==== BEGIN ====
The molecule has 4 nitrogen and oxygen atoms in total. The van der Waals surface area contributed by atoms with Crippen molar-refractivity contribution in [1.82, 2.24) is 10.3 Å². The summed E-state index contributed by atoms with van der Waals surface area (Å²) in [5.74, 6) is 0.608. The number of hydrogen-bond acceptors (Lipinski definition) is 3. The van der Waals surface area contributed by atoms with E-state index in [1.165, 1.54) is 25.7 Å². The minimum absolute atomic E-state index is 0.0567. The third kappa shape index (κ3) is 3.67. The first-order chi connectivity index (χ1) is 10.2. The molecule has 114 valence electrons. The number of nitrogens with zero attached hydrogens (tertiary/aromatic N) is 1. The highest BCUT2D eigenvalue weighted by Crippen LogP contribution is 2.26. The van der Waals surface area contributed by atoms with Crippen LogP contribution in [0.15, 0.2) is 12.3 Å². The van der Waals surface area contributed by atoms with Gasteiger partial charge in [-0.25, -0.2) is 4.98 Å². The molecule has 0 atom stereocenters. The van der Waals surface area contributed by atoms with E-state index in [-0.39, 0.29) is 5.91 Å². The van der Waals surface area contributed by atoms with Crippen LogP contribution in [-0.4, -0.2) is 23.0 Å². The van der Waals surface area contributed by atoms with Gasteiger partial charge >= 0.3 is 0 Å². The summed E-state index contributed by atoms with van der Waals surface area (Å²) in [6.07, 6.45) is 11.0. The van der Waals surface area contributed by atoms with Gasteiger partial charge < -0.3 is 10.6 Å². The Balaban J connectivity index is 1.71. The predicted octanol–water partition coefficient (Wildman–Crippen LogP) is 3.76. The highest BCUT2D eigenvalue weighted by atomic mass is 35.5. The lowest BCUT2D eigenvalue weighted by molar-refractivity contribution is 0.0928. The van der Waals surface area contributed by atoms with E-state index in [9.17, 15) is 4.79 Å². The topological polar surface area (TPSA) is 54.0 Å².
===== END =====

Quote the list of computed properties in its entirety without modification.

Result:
The molecule has 4 nitrogen and oxygen atoms in total. The van der Waals surface area contributed by atoms with Crippen molar-refractivity contribution in [1.82, 2.24) is 10.3 Å². The summed E-state index contributed by atoms with van der Waals surface area (Å²) in [5.74, 6) is 0.608. The number of hydrogen-bond acceptors (Lipinski definition) is 3. The van der Waals surface area contributed by atoms with E-state index in [1.165, 1.54) is 25.7 Å². The minimum absolute atomic E-state index is 0.0567. The third kappa shape index (κ3) is 3.67. The first-order chi connectivity index (χ1) is 10.2. The molecule has 114 valence electrons. The number of nitrogens with zero attached hydrogens (tertiary/aromatic N) is 1. The highest BCUT2D eigenvalue weighted by Crippen LogP contribution is 2.26. The van der Waals surface area contributed by atoms with Crippen LogP contribution in [0.15, 0.2) is 12.3 Å². The van der Waals surface area contributed by atoms with Gasteiger partial charge in [-0.25, -0.2) is 4.98 Å². The molecule has 0 atom stereocenters. The van der Waals surface area contributed by atoms with E-state index in [-0.39, 0.29) is 5.91 Å². The van der Waals surface area contributed by atoms with Crippen LogP contribution in [-0.4, -0.2) is 23.0 Å². The van der Waals surface area contributed by atoms with Gasteiger partial charge >= 0.3 is 0 Å². The summed E-state index contributed by atoms with van der Waals surface area (Å²) in [6.07, 6.45) is 11.0. The van der Waals surface area contributed by atoms with Gasteiger partial charge < -0.3 is 10.6 Å². The Balaban J connectivity index is 1.71. The predicted octanol–water partition coefficient (Wildman–Crippen LogP) is 3.76. The highest BCUT2D eigenvalue weighted by atomic mass is 35.5. The lowest BCUT2D eigenvalue weighted by molar-refractivity contribution is 0.0928. The van der Waals surface area contributed by atoms with E-state index in [9.17, 15) is 4.79 Å². The topological polar surface area (TPSA) is 54.0 Å².